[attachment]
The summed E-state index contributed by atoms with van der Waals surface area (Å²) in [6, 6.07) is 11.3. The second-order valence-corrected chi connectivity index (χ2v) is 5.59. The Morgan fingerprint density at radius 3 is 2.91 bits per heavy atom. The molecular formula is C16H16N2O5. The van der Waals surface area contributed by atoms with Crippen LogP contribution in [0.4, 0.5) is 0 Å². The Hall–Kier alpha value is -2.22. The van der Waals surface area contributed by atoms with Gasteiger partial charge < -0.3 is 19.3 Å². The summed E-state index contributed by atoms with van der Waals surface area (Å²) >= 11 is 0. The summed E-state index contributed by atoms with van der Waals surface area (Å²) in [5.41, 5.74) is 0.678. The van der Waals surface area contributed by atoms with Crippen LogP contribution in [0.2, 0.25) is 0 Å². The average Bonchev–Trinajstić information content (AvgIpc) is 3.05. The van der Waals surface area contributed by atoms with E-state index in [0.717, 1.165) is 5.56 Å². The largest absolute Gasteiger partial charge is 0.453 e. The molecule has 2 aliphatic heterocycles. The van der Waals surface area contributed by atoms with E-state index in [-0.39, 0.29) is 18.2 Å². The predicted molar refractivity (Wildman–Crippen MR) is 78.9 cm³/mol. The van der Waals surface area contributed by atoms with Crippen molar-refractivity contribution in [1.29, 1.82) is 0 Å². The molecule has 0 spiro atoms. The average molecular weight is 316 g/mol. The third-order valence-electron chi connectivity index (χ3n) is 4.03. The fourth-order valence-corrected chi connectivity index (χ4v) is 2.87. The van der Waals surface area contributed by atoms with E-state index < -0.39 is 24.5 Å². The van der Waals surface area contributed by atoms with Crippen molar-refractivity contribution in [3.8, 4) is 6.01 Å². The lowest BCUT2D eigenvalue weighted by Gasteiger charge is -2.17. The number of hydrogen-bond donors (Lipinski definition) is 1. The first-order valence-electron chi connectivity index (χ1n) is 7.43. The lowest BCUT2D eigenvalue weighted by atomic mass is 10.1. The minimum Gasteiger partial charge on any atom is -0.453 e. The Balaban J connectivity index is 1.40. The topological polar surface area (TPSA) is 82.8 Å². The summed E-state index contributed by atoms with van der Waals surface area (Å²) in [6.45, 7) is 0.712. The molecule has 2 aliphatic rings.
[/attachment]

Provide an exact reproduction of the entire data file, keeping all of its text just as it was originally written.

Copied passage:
The summed E-state index contributed by atoms with van der Waals surface area (Å²) in [6, 6.07) is 11.3. The second-order valence-corrected chi connectivity index (χ2v) is 5.59. The Morgan fingerprint density at radius 3 is 2.91 bits per heavy atom. The molecular formula is C16H16N2O5. The van der Waals surface area contributed by atoms with Crippen LogP contribution in [0.4, 0.5) is 0 Å². The Hall–Kier alpha value is -2.22. The van der Waals surface area contributed by atoms with Gasteiger partial charge < -0.3 is 19.3 Å². The summed E-state index contributed by atoms with van der Waals surface area (Å²) >= 11 is 0. The summed E-state index contributed by atoms with van der Waals surface area (Å²) in [5.41, 5.74) is 0.678. The van der Waals surface area contributed by atoms with Crippen LogP contribution in [0.2, 0.25) is 0 Å². The average Bonchev–Trinajstić information content (AvgIpc) is 3.05. The van der Waals surface area contributed by atoms with E-state index in [0.717, 1.165) is 5.56 Å². The largest absolute Gasteiger partial charge is 0.453 e. The molecule has 2 aliphatic heterocycles. The van der Waals surface area contributed by atoms with E-state index in [-0.39, 0.29) is 18.2 Å². The predicted molar refractivity (Wildman–Crippen MR) is 78.9 cm³/mol. The van der Waals surface area contributed by atoms with Crippen molar-refractivity contribution in [1.29, 1.82) is 0 Å². The molecule has 0 spiro atoms. The average molecular weight is 316 g/mol. The third-order valence-electron chi connectivity index (χ3n) is 4.03. The fourth-order valence-corrected chi connectivity index (χ4v) is 2.87. The van der Waals surface area contributed by atoms with E-state index < -0.39 is 24.5 Å². The van der Waals surface area contributed by atoms with Crippen molar-refractivity contribution in [3.8, 4) is 6.01 Å². The lowest BCUT2D eigenvalue weighted by Gasteiger charge is -2.17. The number of hydrogen-bond donors (Lipinski definition) is 1. The first-order valence-electron chi connectivity index (χ1n) is 7.43. The lowest BCUT2D eigenvalue weighted by atomic mass is 10.1. The minimum Gasteiger partial charge on any atom is -0.453 e. The Balaban J connectivity index is 1.40. The topological polar surface area (TPSA) is 82.8 Å². The summed E-state index contributed by atoms with van der Waals surface area (Å²) in [6.45, 7) is 0.712. The molecule has 2 aliphatic rings.